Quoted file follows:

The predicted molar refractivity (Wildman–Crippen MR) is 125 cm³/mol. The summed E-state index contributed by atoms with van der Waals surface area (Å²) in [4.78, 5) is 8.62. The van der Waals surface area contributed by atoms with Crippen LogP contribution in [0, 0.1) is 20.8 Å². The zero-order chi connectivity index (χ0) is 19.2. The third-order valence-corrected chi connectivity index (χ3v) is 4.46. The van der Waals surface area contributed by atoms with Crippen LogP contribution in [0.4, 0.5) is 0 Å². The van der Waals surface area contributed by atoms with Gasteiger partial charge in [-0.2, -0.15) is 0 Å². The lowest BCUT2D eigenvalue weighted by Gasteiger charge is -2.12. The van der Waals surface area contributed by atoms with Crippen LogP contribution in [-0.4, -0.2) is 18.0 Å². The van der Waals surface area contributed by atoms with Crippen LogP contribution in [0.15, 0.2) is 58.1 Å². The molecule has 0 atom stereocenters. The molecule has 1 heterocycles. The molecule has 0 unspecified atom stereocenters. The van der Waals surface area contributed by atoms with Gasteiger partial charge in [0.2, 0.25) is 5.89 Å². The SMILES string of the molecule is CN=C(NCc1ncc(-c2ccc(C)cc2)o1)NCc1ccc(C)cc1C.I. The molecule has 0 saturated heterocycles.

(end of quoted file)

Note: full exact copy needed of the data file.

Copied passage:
The predicted molar refractivity (Wildman–Crippen MR) is 125 cm³/mol. The summed E-state index contributed by atoms with van der Waals surface area (Å²) in [4.78, 5) is 8.62. The van der Waals surface area contributed by atoms with Crippen LogP contribution in [0, 0.1) is 20.8 Å². The zero-order chi connectivity index (χ0) is 19.2. The third-order valence-corrected chi connectivity index (χ3v) is 4.46. The van der Waals surface area contributed by atoms with Crippen LogP contribution in [0.4, 0.5) is 0 Å². The van der Waals surface area contributed by atoms with Gasteiger partial charge in [-0.2, -0.15) is 0 Å². The lowest BCUT2D eigenvalue weighted by Gasteiger charge is -2.12. The van der Waals surface area contributed by atoms with Crippen LogP contribution in [-0.4, -0.2) is 18.0 Å². The van der Waals surface area contributed by atoms with Crippen LogP contribution in [0.15, 0.2) is 58.1 Å². The molecule has 0 atom stereocenters. The molecule has 1 heterocycles. The molecule has 0 unspecified atom stereocenters. The van der Waals surface area contributed by atoms with Gasteiger partial charge in [0.2, 0.25) is 5.89 Å². The SMILES string of the molecule is CN=C(NCc1ncc(-c2ccc(C)cc2)o1)NCc1ccc(C)cc1C.I. The molecule has 0 saturated heterocycles.